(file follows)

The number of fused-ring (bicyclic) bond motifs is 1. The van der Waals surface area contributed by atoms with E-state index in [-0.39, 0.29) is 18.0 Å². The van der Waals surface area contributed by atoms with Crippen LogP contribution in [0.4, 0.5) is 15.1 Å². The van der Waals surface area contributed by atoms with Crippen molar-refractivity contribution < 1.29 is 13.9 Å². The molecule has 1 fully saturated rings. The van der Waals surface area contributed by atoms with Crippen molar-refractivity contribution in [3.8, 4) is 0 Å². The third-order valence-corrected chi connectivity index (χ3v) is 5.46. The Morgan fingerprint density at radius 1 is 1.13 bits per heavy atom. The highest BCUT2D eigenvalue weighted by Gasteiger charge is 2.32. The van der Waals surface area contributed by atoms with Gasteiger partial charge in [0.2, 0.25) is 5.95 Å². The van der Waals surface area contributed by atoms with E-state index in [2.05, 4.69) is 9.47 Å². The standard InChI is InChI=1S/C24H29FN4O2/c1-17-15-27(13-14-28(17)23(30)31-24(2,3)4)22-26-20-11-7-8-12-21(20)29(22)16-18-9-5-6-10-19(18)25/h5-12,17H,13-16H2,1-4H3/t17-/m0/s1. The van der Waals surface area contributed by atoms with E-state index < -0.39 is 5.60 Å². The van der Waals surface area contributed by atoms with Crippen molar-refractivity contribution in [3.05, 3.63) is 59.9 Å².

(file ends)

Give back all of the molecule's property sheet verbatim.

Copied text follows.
The number of fused-ring (bicyclic) bond motifs is 1. The van der Waals surface area contributed by atoms with E-state index in [-0.39, 0.29) is 18.0 Å². The van der Waals surface area contributed by atoms with Crippen LogP contribution in [0.4, 0.5) is 15.1 Å². The van der Waals surface area contributed by atoms with Crippen molar-refractivity contribution < 1.29 is 13.9 Å². The molecule has 1 fully saturated rings. The van der Waals surface area contributed by atoms with Crippen molar-refractivity contribution in [3.8, 4) is 0 Å². The third-order valence-corrected chi connectivity index (χ3v) is 5.46. The Morgan fingerprint density at radius 1 is 1.13 bits per heavy atom. The highest BCUT2D eigenvalue weighted by Gasteiger charge is 2.32. The van der Waals surface area contributed by atoms with Gasteiger partial charge in [0.2, 0.25) is 5.95 Å². The van der Waals surface area contributed by atoms with E-state index in [2.05, 4.69) is 9.47 Å². The standard InChI is InChI=1S/C24H29FN4O2/c1-17-15-27(13-14-28(17)23(30)31-24(2,3)4)22-26-20-11-7-8-12-21(20)29(22)16-18-9-5-6-10-19(18)25/h5-12,17H,13-16H2,1-4H3/t17-/m0/s1. The van der Waals surface area contributed by atoms with E-state index < -0.39 is 5.60 Å². The van der Waals surface area contributed by atoms with Crippen molar-refractivity contribution in [3.05, 3.63) is 59.9 Å².